I Almost Died, And It Turned My Family's World Upside Down

by Cynthia Martinez
Originally Published: 
Courtesy of Cynthia Martinez

From what I remember, there wasn’t anything special about Friday, November 9, 2018, except a game night that I almost didn’t go to after work. I barely remember my work day, or even making it home from work. But from my text messages to my best friend, I know I told her that I wasn’t going to go to my other friend’s game night. I don’t remember anything that followed.

But I did go, with my son. And thank God I did.

My friend told me I had barely taken off my coat when I suddenly collapsed.

911 was called immediately and the ambulance quickly arrived. By the time I arrived at the emergency room, I was apparently screaming of an unbearable headache. After a CT scan, the doctors realized I had a ruptured aneurysm on the right side of my brain. They quickly took me to surgery, only the first of many to come.

Things were okay, for a little bit. But as if matters weren’t bad enough, I then had a stroke on the left side of my brain, which began to swell. I needed another emergency surgery to remove part of my skull.

Courtesy of Cynthia Martinez

At this point, the doctors took my family into a private room and told them they didn’t know if I’d make it through surgery.

But what the doctors didn’t know was how strong my love for my son was.

It was during this surgery, I believe, that I saw my good friend who had passed away a couple months earlier. She told me it wasn’t my time, and I told her, “I’m not ready to go, I have to stay for Bryce, my son.”

My need to be with him not only got me through that surgery, but it got me through the other surgeries and complications that followed.

You can imagine how much all this affected my son. At the tender age of five, he saw his mom collapse, and then she was gone for about a month and a half. And when I came home, I wasn’t the same. He sensed my pain, my anxiety, my fear, and my depression – to the point that he didn’t want to go to school because he was afraid I wouldn’t be home when he got home. And honestly, I also had that fear. I was petrified to not be able to watch him grow up.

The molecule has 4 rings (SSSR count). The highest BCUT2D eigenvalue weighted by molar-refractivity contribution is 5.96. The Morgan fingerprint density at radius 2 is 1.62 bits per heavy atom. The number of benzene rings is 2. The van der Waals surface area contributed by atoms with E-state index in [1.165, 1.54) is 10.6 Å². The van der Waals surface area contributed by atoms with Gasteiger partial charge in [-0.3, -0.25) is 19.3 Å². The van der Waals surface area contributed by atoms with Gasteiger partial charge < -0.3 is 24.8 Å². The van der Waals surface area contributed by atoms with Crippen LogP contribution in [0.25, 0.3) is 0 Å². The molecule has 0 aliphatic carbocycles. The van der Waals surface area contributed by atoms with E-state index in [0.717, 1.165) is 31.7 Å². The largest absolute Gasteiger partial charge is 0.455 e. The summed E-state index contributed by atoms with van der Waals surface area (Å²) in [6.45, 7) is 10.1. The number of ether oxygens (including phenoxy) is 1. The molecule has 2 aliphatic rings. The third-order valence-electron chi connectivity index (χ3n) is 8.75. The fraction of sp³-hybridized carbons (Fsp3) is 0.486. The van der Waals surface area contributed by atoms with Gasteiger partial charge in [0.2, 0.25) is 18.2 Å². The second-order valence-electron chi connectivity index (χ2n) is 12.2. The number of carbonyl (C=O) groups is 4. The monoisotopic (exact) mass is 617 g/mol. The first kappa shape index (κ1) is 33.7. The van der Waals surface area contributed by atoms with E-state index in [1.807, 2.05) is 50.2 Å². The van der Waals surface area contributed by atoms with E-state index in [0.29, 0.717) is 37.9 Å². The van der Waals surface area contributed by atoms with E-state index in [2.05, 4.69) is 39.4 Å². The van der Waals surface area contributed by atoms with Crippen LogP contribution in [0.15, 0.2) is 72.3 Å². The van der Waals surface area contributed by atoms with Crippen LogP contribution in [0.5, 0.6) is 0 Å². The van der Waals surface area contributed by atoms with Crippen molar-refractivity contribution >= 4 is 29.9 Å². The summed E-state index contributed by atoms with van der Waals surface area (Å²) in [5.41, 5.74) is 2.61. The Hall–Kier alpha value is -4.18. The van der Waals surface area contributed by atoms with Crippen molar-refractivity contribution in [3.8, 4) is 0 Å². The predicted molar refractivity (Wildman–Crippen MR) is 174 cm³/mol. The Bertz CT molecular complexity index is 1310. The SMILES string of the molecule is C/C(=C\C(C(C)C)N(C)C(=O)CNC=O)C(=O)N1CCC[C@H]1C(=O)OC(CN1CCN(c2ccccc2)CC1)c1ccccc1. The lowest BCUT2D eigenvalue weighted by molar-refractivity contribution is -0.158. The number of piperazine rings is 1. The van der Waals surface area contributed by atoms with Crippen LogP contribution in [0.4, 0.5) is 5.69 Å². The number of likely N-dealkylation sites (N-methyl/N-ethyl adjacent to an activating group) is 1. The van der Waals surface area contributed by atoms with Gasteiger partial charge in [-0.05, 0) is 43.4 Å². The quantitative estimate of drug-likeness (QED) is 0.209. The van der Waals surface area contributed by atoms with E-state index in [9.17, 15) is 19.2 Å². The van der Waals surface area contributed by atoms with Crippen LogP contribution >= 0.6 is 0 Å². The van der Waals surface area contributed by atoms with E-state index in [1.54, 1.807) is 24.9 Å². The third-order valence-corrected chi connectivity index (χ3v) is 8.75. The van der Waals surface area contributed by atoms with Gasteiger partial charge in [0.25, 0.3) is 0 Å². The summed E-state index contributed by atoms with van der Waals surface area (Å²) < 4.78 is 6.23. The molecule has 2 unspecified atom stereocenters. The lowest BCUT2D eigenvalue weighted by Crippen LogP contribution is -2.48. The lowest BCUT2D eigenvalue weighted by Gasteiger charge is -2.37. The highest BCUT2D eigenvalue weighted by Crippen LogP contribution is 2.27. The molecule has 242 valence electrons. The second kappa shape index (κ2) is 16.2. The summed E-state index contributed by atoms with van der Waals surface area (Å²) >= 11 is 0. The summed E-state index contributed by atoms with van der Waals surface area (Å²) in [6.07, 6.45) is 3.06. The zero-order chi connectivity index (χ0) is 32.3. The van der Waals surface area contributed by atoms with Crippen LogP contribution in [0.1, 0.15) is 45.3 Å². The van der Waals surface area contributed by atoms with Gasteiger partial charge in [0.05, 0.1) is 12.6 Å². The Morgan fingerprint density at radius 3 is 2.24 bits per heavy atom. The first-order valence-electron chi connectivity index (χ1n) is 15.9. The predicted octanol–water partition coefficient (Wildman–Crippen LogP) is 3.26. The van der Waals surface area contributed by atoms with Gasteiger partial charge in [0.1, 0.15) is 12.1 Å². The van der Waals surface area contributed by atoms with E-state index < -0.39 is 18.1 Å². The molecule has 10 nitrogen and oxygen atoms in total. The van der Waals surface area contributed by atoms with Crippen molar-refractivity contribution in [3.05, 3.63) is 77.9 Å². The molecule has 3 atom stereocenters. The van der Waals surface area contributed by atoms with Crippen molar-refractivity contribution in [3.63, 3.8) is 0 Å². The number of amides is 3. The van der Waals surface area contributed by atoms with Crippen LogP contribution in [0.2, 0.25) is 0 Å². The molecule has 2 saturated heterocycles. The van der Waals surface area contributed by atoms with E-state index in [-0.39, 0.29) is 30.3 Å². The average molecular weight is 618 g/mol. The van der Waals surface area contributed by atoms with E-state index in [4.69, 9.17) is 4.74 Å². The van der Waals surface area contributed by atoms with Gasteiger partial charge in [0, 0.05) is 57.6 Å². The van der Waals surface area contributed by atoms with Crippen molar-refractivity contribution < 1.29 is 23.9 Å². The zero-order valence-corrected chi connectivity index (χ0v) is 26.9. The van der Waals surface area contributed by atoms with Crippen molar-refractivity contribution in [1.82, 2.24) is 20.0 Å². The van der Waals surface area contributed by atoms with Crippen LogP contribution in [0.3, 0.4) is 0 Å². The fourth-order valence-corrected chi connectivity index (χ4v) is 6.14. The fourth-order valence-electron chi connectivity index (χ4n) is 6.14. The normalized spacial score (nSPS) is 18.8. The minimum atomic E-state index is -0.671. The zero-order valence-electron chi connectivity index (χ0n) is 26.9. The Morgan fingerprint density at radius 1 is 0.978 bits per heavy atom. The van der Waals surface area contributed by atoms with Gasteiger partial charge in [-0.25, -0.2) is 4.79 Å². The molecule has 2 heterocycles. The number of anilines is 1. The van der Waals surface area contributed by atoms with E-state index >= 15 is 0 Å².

Since the aneurysm, one of the complications was an infection of my original skull flap that they put back in before leaving the hospital. This past February I had to get it removed. I now wear a helmet, and a bandage underneath, but one day I didn’t have either of those on when Bryce came home from school. I mistakenly forgot. When he saw me, he turned white with fright. How he stepped away from me with tears building in his eyes as he said, “Mommy, what happened to your head?” Is something that still breaks my heart when I think about it. And I’ve made sure he never sees me without a bandage since.

At five years old, he knows things that most kids his age don’t have to know. Like that Mommy has to check her “bod pesure” (blood pressure), and he knows that Mommy used a PICC line for her medicine. He also knows that Mommy can’t leave the house without her helmet, “Mommy, don’t forget your helmet!” And he knows that Mommy goes to do her “esercies” (therapy).

Courtesy of Cynthia Martinez

What he doesn’t know is how close Mommy came to not being able to put him to bed at night. To not being able to see him ride his bike for the first time, not being able to read him his bedtime stories or smother him with kisses and hugs.

But I know.

Just recently, Bryce had his pre-K graduation and I was there, helmet and all, crying with pride behind my phone screen as I recorded him walking across that stage. And this September, I will be there when he has his first day of kindergarten, and you better believe I’ll be a blubbering mess.

Now, as for my health, I have one pending surgery to get a synthetic bone put in where they had to remove my bone that got infected. But it doesn’t end there; I still have another small aneurysm for the doctors to fix. I know I’ll be more than okay, though, because I have determination and strength.

And because five years ago, I gave my son life, now he’s returning the favor.

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